People underestimate how much "being an introvert" in most cases really has to do with a decrease in quality of life, and meeting people or having an "online life" is never really avoiding these factors. It might make okay training wheels, but in the end you have to be able to balance yourself in real life.

    It's a lonely world out there unless you get over your inhibitions (at least for a man), so avoiding this transformation is simply wasting your time.

  • Well... (Score:2, Interesting)

    by Broken scope (973885) on Wednesday September 20, 2006 @11:10AM (#16146126) Homepage
    I'm an online social hermit.

    My facebook account has 20 friends globally. I know met all but 2 of them face to face, and those 2 i have had long running philisophical debates with.

    I would rate myself as a mildy attractive, guy. I stay in shape and i brush my teeth. I tended to get 10 to 15 friend requests a week from people i never met, who couldn't be bothered to even attach a "Hi" message. Occasionally some of them were the "hey wanna hook up?". Most of which I denied and at one point it really pissed of some folks who tried repeatedly.

    I found it really funny that once i removed an actual picture of myself on face book, they few little hey want to be my friend things went down to maybe 1 or 2 a week and suddenly they were accompanied by friendly and intelligent messages. Some of these people are now really close friends.

    i think the stigma comes from the percieved quality of the friend, most of them seem to be just seem to be another name on the friends list. i know some people who only feel good if they get a friend invite, my roomate gets like that sometimes, facebook becomes the center of his social life to the point where he doesn't leave the room to socialize, he just uses facebook.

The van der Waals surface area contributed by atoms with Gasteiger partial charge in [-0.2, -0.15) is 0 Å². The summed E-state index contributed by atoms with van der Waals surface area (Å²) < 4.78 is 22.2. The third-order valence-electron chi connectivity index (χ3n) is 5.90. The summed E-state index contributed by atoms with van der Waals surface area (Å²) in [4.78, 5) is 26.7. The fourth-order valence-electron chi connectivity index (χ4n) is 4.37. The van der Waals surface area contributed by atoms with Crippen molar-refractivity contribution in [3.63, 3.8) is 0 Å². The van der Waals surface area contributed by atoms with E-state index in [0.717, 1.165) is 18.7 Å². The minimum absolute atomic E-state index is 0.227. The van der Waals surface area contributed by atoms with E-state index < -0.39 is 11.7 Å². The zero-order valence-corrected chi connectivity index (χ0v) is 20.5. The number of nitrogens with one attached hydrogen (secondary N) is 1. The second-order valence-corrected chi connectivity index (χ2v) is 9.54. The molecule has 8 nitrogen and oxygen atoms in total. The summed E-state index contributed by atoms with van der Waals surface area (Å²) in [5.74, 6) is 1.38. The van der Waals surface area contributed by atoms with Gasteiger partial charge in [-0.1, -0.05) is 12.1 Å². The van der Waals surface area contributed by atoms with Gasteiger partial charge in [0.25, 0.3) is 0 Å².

• by ajs318 (655362) <sd_resp2 AT earthshod DOT co DOT uk> on Wednesday September 20, 2006 @11:30AM (#16146297)
    I had an idea that social networking information might be highly valuable to corrupt governments. With some social networking data about each citizen, and a draconian Digital restrictions Management scheme, democracy can be laid to rest once and for all. Elections can be held in which every citizen can verify their own vote in a published list -- yet the final result of the election was decided before a ballot was cast.

    Why post-election verifiability is meaningless
    or, how even an open ballot can be subverted

    A government already in power is in the ideal position to subvert an election even where every registered voter votes (zero abstentions), even in spite of receipts and even in spite of the existence of a published list of everyone's name, address and who voted for whom (hereinafter The Big List). The Big List is -- or at least will be spun as being -- highly sensitive information. There won't be any paper copies anywhere, in case they get stolen by foreign terrorists or direct marketers. You will be grudgingly allowed to look at it, strictly for the purpose of verifying that your own vote is correct. Don't expect for a second that it won't be protected by Digital Restrictions Management: you won't be able to print or save it without violating the EUCD or US DMCA. Anyway, possession of a hard copy could be made a separate offence in its own right (since it might be used to discriminate against people in illegal ways; also, it's information that might be useful to terrorists, or some such).

    All it would take is (1) for The Big List to be made available only online, with Digital Restrictions Management technology, and accessible only via the use of a personal "security code" in order to "ensure that sensitive information is not misused"; and (2) for a combination of intrusive and less-intrusive surveillance measures to be used to determine everyone's Social Network (i.e. who their friends, relations and work colleagues are).